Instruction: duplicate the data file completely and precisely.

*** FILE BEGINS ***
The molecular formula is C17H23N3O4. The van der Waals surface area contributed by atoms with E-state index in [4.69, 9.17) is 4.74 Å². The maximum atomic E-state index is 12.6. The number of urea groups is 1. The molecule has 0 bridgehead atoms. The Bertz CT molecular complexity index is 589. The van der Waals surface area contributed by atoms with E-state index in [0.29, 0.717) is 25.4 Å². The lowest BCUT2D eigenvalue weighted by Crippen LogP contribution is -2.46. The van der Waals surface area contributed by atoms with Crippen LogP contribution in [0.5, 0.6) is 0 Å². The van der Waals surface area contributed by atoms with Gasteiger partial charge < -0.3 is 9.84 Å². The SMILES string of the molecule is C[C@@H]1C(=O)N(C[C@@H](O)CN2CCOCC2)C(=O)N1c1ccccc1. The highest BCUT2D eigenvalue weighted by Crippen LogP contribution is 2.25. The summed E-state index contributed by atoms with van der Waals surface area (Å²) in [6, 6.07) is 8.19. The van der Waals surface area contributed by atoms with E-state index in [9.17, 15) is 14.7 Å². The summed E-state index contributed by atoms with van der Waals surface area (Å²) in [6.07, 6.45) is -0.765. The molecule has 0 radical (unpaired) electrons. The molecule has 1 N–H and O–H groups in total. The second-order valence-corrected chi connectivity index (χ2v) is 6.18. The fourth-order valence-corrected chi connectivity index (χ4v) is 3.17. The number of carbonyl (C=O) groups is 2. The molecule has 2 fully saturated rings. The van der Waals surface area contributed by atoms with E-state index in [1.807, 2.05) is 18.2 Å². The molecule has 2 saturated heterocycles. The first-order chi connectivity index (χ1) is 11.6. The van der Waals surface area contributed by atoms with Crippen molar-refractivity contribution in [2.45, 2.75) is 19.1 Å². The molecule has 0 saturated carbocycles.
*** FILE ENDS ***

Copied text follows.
The molecular formula is C17H23N3O4. The van der Waals surface area contributed by atoms with E-state index in [4.69, 9.17) is 4.74 Å². The maximum atomic E-state index is 12.6. The number of urea groups is 1. The molecule has 0 bridgehead atoms. The Bertz CT molecular complexity index is 589. The van der Waals surface area contributed by atoms with E-state index in [0.29, 0.717) is 25.4 Å². The lowest BCUT2D eigenvalue weighted by Crippen LogP contribution is -2.46. The van der Waals surface area contributed by atoms with Crippen LogP contribution in [0.5, 0.6) is 0 Å². The van der Waals surface area contributed by atoms with Gasteiger partial charge < -0.3 is 9.84 Å². The SMILES string of the molecule is C[C@@H]1C(=O)N(C[C@@H](O)CN2CCOCC2)C(=O)N1c1ccccc1. The highest BCUT2D eigenvalue weighted by Crippen LogP contribution is 2.25. The summed E-state index contributed by atoms with van der Waals surface area (Å²) in [6, 6.07) is 8.19. The van der Waals surface area contributed by atoms with E-state index in [9.17, 15) is 14.7 Å². The summed E-state index contributed by atoms with van der Waals surface area (Å²) in [6.07, 6.45) is -0.765. The molecule has 0 radical (unpaired) electrons. The molecule has 1 N–H and O–H groups in total. The second-order valence-corrected chi connectivity index (χ2v) is 6.18. The fourth-order valence-corrected chi connectivity index (χ4v) is 3.17. The number of carbonyl (C=O) groups is 2. The molecule has 2 fully saturated rings. The van der Waals surface area contributed by atoms with E-state index in [1.807, 2.05) is 18.2 Å². The molecule has 2 saturated heterocycles. The first-order chi connectivity index (χ1) is 11.6. The van der Waals surface area contributed by atoms with Crippen molar-refractivity contribution in [2.45, 2.75) is 19.1 Å². The molecule has 0 saturated carbocycles.